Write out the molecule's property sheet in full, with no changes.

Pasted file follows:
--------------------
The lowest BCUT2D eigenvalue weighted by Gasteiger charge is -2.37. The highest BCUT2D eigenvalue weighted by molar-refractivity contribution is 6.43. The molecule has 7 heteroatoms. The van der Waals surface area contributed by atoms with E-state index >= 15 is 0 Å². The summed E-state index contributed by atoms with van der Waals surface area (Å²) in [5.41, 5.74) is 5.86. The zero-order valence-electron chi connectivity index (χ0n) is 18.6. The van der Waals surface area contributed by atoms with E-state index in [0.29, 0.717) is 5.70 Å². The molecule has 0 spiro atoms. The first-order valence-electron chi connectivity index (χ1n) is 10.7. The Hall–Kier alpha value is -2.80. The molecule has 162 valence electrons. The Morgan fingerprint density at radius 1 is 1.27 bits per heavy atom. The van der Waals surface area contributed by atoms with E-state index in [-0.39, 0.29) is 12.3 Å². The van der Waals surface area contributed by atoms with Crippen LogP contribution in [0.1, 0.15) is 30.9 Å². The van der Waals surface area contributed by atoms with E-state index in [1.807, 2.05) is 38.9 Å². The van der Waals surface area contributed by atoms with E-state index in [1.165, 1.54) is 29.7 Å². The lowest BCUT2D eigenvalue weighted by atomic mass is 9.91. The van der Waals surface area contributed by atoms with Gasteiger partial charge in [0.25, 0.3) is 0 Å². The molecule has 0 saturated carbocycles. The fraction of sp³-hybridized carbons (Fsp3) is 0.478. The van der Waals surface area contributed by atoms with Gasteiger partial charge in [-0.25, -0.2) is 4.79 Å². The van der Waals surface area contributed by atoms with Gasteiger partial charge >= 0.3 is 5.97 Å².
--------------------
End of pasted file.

The lowest BCUT2D eigenvalue weighted by Gasteiger charge is -2.37. The highest BCUT2D eigenvalue weighted by molar-refractivity contribution is 6.43. The molecule has 7 heteroatoms. The van der Waals surface area contributed by atoms with E-state index >= 15 is 0 Å². The summed E-state index contributed by atoms with van der Waals surface area (Å²) in [5.41, 5.74) is 5.86. The zero-order valence-electron chi connectivity index (χ0n) is 18.6. The van der Waals surface area contributed by atoms with E-state index in [0.29, 0.717) is 5.70 Å². The molecule has 0 spiro atoms. The first-order valence-electron chi connectivity index (χ1n) is 10.7. The Hall–Kier alpha value is -2.80. The molecule has 162 valence electrons. The Morgan fingerprint density at radius 1 is 1.27 bits per heavy atom. The van der Waals surface area contributed by atoms with E-state index in [-0.39, 0.29) is 12.3 Å². The van der Waals surface area contributed by atoms with Crippen LogP contribution in [0.1, 0.15) is 30.9 Å². The van der Waals surface area contributed by atoms with E-state index in [1.807, 2.05) is 38.9 Å². The van der Waals surface area contributed by atoms with E-state index in [1.165, 1.54) is 29.7 Å². The lowest BCUT2D eigenvalue weighted by atomic mass is 9.91. The van der Waals surface area contributed by atoms with Gasteiger partial charge in [0.25, 0.3) is 0 Å². The molecule has 0 saturated carbocycles. The fraction of sp³-hybridized carbons (Fsp3) is 0.478. The van der Waals surface area contributed by atoms with Gasteiger partial charge in [-0.25, -0.2) is 4.79 Å². The van der Waals surface area contributed by atoms with Gasteiger partial charge >= 0.3 is 5.97 Å².